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Psalm 31:9-16

The Revised Common Lectionary has two suggested readings from the Psalms for this Sixth Sunday of Lent, Palm Sunday.  The first, Psalm 118, emphasizes the positive side of this day with lots of verses that anticipate Jesus’ triumphal entry into Jerusalem.  The second, Psalm 31:9-16, zeros in on the tragedy of Palm Sunday, the gathering…

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Exodus 16:2-15

Human memory can be remarkably pliable.  It isn’t just illness or advancing age that can bend and twist it.  Trauma too can do remarkable things to memory. Exodus 15 describes how God responds to God’s Israelite children’s grumbling about their lack of something to drink.  At Marah and Elim God gives them refreshing water to…

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Genesis 37:1-4, 12-28

Almost all people walk the wide roads that are dreams for their children, work, future, and themselves.  And while some of those dreams don’t come true, as long as they don’t disrupt current arrangements, they’re pretty harmless. However, where dreams about the future conflict with current realities, they can be very disruptive.  In fact, they…

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Genesis 32:22-31

God graciously meets and accepts God’s adopted sons and daughters wherever and whoever we are.  But God never just leaves us where we are. That’s no less true of God’s 21st century adopted daughters and sons than it is of Jacob.  The first time God meets Jacob, he’s fleeing both his homeland and his twin’s…

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Jeremiah 4:11-12, 22-28

I suspect that were Jeremiah 4 not on the Lectionary schedule, few preachers and teachers would be willing to tackle it. After all, among other reasons, relatively few of us like to talk about the kind of divine judgment it so graphically describes. What’s more, its grim apocalyptic imagery resists easy understanding and application. Of…

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Isaiah 50:4-9a

Those who try to say something authoritative about the Lord had better have a really good reason for doing so. After all, few tasks are, more intimidating than trying to faithfully proclaim God’s Word. In fact, most preachers and teachers know the fear that sometimes chases them right up to the pulpit or lectern. Scholars…

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Luke 13:1-9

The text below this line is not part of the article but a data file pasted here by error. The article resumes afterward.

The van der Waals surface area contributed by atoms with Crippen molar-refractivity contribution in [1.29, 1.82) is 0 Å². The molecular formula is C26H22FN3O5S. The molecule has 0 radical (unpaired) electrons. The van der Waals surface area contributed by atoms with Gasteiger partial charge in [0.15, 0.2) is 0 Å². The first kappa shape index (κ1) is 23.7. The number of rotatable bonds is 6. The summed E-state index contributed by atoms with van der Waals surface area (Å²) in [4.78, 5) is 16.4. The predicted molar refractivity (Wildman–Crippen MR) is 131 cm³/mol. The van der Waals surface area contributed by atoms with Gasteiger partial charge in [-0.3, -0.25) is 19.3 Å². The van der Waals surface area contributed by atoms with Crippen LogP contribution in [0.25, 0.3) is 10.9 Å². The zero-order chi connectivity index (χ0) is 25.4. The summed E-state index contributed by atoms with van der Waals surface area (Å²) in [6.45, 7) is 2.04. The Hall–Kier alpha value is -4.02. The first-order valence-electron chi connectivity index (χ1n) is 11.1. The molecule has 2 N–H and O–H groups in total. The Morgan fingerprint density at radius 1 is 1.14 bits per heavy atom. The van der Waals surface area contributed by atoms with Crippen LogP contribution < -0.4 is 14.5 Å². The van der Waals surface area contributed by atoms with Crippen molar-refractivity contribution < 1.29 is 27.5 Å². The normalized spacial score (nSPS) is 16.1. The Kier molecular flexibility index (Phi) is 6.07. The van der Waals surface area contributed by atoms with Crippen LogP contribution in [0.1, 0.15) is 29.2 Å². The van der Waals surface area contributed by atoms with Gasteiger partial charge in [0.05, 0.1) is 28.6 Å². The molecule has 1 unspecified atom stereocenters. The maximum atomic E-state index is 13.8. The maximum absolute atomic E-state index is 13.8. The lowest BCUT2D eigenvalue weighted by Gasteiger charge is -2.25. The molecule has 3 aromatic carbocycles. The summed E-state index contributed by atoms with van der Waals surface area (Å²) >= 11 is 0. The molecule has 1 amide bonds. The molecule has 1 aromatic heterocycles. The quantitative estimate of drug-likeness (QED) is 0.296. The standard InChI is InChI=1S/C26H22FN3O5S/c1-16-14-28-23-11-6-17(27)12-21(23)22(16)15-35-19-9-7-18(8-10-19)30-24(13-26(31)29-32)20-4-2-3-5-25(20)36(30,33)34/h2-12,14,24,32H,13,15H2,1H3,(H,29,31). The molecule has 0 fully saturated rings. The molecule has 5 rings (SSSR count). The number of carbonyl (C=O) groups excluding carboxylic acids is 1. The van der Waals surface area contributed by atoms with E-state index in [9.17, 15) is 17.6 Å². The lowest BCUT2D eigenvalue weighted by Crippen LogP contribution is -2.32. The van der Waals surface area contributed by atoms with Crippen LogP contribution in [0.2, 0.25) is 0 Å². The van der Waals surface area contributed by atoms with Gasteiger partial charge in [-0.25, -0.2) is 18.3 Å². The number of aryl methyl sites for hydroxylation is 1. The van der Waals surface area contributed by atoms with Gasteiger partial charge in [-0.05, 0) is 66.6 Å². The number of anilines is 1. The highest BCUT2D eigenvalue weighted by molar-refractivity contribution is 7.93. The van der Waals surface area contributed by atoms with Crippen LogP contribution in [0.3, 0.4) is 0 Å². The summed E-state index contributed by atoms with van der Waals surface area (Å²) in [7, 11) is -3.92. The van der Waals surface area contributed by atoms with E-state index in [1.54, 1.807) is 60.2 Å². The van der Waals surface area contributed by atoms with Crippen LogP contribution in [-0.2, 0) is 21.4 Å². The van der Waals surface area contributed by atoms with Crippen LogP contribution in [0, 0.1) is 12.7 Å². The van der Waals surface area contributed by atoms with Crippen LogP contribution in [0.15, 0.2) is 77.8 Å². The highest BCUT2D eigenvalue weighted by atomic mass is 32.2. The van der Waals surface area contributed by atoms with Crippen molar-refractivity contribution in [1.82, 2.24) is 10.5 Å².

Someday I’d like it explained to me why the Lectionary would assign the final verses of a chapter for the week prior to looking at its first 9 verses.   Nobody reads the Bible backwards like that so it’s not the least bit clear to me why preaching it this way makes any sense, either.  In…

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1 Peter 4:1-11

Comments, Observations, and Questions to Consider: Both new Christians and suffering Christians wonder “what kind of life have I gotten into?” In the first half of chapter 4 (our text), Peter addresses the worldview issues of the new believer; in the second half, the worry issues of the suffering one. These former pagans learn this…

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Micah 5:2-5a

When the Lectionary dishes up just 3.5 verses, skipping the first verse of a chapter and stopping just halfway through the fifth verse, you just know it’s like putting blinders on us readers to keep us from seeing something on either side of the lection. I don’t know why they made this choice but lyric…

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Job 42:1-6, 10-17

Comments, Observations, and Questions And they lived happily ever after . . .  Really?  Is it really possible that the Bible’s most troubled (and at times most torturous) book has the proverbial “happy ending”?  Did Disney take over this project at some point?! At first glance you might think so.  Job replies to God that…

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Hebrews 7:23-28

Comments and Observations The Protestant Reformation, the French Revolution, and the recent sex scandals in the priesthood of the Roman Catholic Church will make this text (and much of Hebrews) a real challenge to preach.  With its emphasis on the priesthood of all believers, the Reformation made the intercession of human priests unnecessary.  All believers…

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Job 23:1-9; 16-17

Comments and Observations: If you read the John Grisham novel The Firm, you may recall the horrifying moment when a young lawyer and his wife discover that the house so “generously” provided to them by the young man’s law firm is bugged to the hilt.  Every conversation they had had, every lovemaking sigh, every TV…

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Psalm 9:9-20

Psalm 9:9-20 (for help with the other psalm appointed for the day, Psalm 133, please consult the April 6, 2015 commentary) It’s regrettable that the Lectionary appoints only the verses 9-20 of Psalm 9 for this particular Sunday.  It’s not just, after all, that it offers only part of Psalm 9 for our consideration.  It’s…

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Psalm 31:9-16

Comments, Observations, and Questions to Consider Psalm 31 is the prayer of a servant of God for God’s protection and deliverance from his enemies.  It’s a prayer that Christians can hardly hear without thinking of Jesus Christ’s suffering and death on the cross.  After all, it’s not just that the Revised Common Lectionary uses it…